In an unusually deep and interesting conversation about forgiveness, Whoopi Goldberg, who took the redemption side, pulled the Nazi comparison to 21st century America. Apparently those who want an aggressive War on Terror and wish to crack down on illegal immigrants are no better than those who tried to wipe out an entire race. (Video available here.)
GOLDBERG: Well, I think because one of the things that happens when you get nationalism whipped up in a country is people start going "yeah it's them, it's not us, it’s them, it’s not us, let's go get them!" We saw it happen. We saw it happen here.
It's time for a TGIF edition of one of our favorite games: WIARHSI. For you beginners, that's "What If A Republican Had Said It?"
What if a Republican had said, in explaining why schools in Iowa are performing better than those in Washington:
There's less than one percent of the population of Iowa that is African American. There is probably less than four of five percent that are minorities. What is in Washington? So look, it goes back to what you start off with, what you're dealing with.
“It’s almost embarrassing. I talk a lot to political scientists, and you go through the numbers and the polls. And it all boils down – almost everything else goes away, except for five words: ‘Southern whites started voting Republican.’ The backlash against the civil rights movement explains almost everything that’s happened in this country for the past 45 years,” Krugman said in an interview promoting his book on the left-wing Democracy Now! newscast on October 17 .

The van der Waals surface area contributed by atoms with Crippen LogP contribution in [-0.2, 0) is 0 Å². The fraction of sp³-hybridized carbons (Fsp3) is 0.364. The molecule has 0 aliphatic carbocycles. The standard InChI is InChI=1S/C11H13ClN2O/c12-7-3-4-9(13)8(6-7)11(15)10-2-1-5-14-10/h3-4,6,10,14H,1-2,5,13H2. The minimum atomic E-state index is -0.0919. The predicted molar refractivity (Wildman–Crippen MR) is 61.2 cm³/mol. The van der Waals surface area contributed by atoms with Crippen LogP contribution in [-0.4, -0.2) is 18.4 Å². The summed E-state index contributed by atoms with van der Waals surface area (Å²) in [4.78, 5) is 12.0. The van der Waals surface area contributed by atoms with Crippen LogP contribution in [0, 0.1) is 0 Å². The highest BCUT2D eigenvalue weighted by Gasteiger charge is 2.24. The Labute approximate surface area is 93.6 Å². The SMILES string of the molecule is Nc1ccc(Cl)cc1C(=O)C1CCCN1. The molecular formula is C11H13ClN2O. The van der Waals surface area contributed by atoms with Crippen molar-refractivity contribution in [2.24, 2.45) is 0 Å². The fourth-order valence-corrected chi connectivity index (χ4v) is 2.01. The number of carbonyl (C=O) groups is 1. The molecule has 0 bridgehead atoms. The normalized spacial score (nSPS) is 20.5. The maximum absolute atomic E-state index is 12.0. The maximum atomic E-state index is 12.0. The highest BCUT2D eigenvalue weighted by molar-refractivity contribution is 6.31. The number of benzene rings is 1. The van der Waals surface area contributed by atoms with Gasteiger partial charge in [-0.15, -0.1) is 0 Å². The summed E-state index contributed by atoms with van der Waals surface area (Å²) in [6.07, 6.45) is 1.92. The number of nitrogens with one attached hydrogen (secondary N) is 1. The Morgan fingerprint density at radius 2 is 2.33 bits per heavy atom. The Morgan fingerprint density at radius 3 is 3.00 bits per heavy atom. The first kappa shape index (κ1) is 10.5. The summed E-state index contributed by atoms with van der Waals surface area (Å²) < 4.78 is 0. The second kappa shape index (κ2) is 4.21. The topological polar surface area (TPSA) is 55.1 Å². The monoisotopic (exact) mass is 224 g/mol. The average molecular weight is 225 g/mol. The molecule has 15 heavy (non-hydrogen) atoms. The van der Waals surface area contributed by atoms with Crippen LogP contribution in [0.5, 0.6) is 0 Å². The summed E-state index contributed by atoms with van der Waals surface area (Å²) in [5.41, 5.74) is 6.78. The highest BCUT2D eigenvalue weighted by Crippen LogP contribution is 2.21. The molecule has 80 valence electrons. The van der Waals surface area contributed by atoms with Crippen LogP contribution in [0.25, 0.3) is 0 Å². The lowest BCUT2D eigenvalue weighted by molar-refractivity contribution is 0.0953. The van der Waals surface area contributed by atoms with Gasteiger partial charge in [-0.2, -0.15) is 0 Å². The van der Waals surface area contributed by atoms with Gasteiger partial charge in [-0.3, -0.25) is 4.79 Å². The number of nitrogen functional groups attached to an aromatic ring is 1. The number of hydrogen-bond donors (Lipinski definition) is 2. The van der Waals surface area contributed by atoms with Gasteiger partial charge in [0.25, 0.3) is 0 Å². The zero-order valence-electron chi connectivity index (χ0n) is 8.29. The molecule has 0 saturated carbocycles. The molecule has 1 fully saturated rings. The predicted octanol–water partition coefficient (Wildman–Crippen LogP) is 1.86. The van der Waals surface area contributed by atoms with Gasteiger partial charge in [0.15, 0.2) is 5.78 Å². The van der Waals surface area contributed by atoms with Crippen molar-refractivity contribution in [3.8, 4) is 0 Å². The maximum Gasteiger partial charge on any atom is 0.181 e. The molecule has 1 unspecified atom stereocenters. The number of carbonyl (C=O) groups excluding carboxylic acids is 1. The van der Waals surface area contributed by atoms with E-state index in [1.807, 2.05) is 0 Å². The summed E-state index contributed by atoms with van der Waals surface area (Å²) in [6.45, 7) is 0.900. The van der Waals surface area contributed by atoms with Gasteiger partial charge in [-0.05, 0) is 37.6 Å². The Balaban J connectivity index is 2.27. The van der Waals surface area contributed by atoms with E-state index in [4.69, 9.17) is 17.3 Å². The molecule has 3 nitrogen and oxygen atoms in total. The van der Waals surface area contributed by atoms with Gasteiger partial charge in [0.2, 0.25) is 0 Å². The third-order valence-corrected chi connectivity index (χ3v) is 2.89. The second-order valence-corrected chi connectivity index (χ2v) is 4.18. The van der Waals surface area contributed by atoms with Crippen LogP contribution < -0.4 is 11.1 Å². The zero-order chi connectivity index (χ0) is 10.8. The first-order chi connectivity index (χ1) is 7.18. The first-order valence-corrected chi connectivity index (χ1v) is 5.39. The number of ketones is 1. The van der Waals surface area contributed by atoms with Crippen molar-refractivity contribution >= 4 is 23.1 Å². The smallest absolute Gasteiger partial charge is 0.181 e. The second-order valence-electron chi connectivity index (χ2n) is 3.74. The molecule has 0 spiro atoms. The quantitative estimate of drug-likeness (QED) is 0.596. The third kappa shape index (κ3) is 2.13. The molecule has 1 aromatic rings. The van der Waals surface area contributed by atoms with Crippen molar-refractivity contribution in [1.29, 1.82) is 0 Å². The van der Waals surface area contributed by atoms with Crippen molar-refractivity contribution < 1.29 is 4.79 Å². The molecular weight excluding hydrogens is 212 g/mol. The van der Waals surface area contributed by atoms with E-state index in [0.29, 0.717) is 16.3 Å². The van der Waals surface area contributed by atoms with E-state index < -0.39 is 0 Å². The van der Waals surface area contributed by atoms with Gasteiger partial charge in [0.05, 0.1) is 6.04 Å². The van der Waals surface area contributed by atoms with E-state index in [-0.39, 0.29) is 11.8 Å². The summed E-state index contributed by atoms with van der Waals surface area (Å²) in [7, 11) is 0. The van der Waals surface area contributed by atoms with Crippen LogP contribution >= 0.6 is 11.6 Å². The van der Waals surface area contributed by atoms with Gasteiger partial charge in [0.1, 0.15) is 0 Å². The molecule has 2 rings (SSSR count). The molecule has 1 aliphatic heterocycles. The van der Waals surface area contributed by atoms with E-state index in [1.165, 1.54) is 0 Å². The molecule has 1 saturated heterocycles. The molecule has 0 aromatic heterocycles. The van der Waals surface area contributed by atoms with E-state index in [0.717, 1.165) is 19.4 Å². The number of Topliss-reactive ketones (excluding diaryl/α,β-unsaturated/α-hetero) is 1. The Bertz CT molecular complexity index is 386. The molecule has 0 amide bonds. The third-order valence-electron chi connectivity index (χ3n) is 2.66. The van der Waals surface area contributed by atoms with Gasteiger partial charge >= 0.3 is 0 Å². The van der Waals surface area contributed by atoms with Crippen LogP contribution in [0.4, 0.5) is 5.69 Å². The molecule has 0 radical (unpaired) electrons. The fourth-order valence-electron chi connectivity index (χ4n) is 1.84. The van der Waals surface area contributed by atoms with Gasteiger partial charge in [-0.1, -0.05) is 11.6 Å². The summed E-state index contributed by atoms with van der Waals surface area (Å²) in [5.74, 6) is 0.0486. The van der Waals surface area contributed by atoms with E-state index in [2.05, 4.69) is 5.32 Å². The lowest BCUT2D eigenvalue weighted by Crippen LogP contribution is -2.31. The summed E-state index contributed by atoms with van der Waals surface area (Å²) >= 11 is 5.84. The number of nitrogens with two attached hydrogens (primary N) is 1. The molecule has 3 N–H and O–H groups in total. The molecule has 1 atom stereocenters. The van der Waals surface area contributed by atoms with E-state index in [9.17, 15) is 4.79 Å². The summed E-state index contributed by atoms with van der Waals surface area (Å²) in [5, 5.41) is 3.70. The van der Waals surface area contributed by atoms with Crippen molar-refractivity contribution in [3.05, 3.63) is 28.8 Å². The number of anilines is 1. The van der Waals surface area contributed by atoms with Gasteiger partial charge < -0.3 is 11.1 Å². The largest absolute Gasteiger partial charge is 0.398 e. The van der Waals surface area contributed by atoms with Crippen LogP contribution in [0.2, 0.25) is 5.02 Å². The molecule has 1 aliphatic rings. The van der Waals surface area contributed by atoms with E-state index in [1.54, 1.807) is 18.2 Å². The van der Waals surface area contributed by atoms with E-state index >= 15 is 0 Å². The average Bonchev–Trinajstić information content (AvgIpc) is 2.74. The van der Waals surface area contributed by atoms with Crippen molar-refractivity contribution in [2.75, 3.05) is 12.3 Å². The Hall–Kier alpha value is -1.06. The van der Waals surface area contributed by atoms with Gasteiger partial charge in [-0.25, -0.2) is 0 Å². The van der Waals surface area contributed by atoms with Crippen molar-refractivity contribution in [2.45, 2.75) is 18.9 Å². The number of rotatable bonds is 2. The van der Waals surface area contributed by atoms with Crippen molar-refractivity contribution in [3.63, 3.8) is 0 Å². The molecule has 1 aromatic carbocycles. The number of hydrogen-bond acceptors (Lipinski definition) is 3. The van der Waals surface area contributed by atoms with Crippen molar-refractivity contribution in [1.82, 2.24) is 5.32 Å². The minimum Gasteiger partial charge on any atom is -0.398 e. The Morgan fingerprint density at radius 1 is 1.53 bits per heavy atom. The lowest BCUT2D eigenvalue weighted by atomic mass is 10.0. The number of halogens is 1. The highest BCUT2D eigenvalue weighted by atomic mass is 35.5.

CNN contributor Roland Martin, in an interview on Thursday’s "American Morning" about Nation of Islam leader Louis Farrakhan’s apparent threat against law enforcement officials in a recent speech, tried to explain away the comments as "rhetoric," and tried to put them in the context of "the history of the Nation of Islam." "It is not like it is a surprise when you actually hear the kind of rhetoric."
Co-host Kiran Chetry interviewed Martin near the bottom of the 6 am Eastern hour of the CNN morning show. Chetry played a clip from Farrakhan’s speech that he gave at the recent 12th anniversary of the Million Man March in Atlanta. "Do you want me, as the voice of the honorable Elijah Muhammad, and really a voice of God, to ask our people to retaliate in matters of the flame? A life for a life? Is that what you are driving us to?"
He might be a middle-aged white guy from the Mountain West, but Sen. Larry Craig (R-Idaho) suddenly understands the travails of people stopped for "DWB": driving while black. In the course of his interview with Matt Lauer, aired last night and excerpted on this morning's "Today," Craig tried to play the profiling card.